Do Better – Thoughts on a Review from Dave Jackson

For me, feedback is one of the most difficult things to get from a podcast audience. In the nearly six years I’ve been making GEEK THIS, I’ve had a handful of comments or responses to any given episode. Naturally, that would be grounds for me to believe everything’s OK and the show is fine the way it is.

This week I employed Hall of Fame podcaster, Dave Jackson, to review my podcast for his, Podcast Rodeo. The results were not what I expected, but they were a learning experience and have given me some good pointers on what I need to improve on. Below is what he wrote about the Shaun of the Dead / Halloween Double Feature episode which was released on 10/24/18:

I liked the way the show started off with the introduction. You explain what the show is about, and then what you would cover in the episode. You did a good job of explaining how to subscribe and then got right to the content. Then after the introduction explained what the show is, you did again (quickly, just an FYI). Then after explaining what was coming on the show before the subscription part, you explained again what was going to be on the episode (not needed). Then when you bring in your co-host you use the “two people – one microphone” recording technique and it really makes your audio take a turn for the worse. You can easily buy two microphones and a mixer or a Focusrite interface and boost your audio quality.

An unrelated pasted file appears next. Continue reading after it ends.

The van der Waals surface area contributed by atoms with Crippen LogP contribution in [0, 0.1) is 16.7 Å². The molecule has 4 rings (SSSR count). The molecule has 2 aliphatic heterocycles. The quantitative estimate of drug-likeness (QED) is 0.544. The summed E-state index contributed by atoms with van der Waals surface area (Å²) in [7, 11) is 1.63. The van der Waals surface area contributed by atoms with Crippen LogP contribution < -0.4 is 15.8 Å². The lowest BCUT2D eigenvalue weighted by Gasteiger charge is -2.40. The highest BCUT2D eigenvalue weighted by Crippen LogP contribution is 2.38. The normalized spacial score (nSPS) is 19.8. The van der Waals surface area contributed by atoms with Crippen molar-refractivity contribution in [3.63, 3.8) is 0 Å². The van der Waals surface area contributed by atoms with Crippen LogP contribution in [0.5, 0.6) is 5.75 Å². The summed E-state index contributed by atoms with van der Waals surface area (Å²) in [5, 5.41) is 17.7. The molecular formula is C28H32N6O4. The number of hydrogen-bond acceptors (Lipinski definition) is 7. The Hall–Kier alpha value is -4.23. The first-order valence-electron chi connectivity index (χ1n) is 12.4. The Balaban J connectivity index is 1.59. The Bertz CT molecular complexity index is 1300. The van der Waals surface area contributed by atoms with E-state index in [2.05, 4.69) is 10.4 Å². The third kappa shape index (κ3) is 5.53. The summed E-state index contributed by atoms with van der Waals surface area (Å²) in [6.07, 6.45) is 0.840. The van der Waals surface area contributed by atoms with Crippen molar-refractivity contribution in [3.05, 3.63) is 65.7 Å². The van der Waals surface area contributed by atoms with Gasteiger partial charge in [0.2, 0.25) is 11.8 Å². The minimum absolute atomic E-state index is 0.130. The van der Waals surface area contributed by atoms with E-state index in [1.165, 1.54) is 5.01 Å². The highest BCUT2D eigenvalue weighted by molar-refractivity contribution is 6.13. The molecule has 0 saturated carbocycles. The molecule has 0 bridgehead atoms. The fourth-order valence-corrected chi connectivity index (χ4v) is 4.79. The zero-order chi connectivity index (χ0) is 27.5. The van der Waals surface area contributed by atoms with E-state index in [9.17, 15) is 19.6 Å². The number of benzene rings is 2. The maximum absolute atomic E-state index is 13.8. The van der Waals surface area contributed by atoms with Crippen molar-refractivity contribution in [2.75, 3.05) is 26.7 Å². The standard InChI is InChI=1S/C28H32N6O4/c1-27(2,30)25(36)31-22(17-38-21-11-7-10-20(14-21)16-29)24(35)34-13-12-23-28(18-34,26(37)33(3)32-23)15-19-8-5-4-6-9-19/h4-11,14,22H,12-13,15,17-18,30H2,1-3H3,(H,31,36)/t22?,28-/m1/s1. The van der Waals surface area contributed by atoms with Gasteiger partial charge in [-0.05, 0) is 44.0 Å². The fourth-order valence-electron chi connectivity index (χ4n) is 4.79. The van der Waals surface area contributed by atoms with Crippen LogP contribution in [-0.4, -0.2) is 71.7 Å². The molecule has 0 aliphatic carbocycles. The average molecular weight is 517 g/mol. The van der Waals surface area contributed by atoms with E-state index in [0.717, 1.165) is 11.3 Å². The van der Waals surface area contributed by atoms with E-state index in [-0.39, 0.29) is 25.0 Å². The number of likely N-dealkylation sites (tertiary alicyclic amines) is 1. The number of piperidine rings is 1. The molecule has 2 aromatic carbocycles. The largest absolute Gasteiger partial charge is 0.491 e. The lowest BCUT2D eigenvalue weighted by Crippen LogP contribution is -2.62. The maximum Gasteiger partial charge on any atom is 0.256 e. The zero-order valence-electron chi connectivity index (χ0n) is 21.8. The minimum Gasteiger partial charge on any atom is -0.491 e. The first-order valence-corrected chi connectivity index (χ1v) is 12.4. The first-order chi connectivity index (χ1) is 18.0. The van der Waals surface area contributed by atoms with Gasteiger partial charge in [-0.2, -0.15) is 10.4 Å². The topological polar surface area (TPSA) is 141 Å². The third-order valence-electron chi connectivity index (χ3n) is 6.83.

Then the conversation sounds a little like you’re not sure where you are going. I would advise you both know what points you want to make and then share the bullet points so you can keep the show moving. It sounds a bit like a planning session with alot of “I don’t know,” or “I didn’t see that.” You shouldn’t be finding this out with the recorder going. While I understand you want this to be a conversation (and I admire that), I would still have a clear idea of where you were going, what points of view you wanted to share, and then start recording. The current version seemed a little lost.

As I said before, this is a learning experience for me. Dave has brought things to light and, frankly, some of it is hard to swallow, but I want to talk about what I’ve learned from not just the notes above, but from the actual audio file he sent me of the Podcast Rodeo episode.

1. Avoid Repeating Your Intro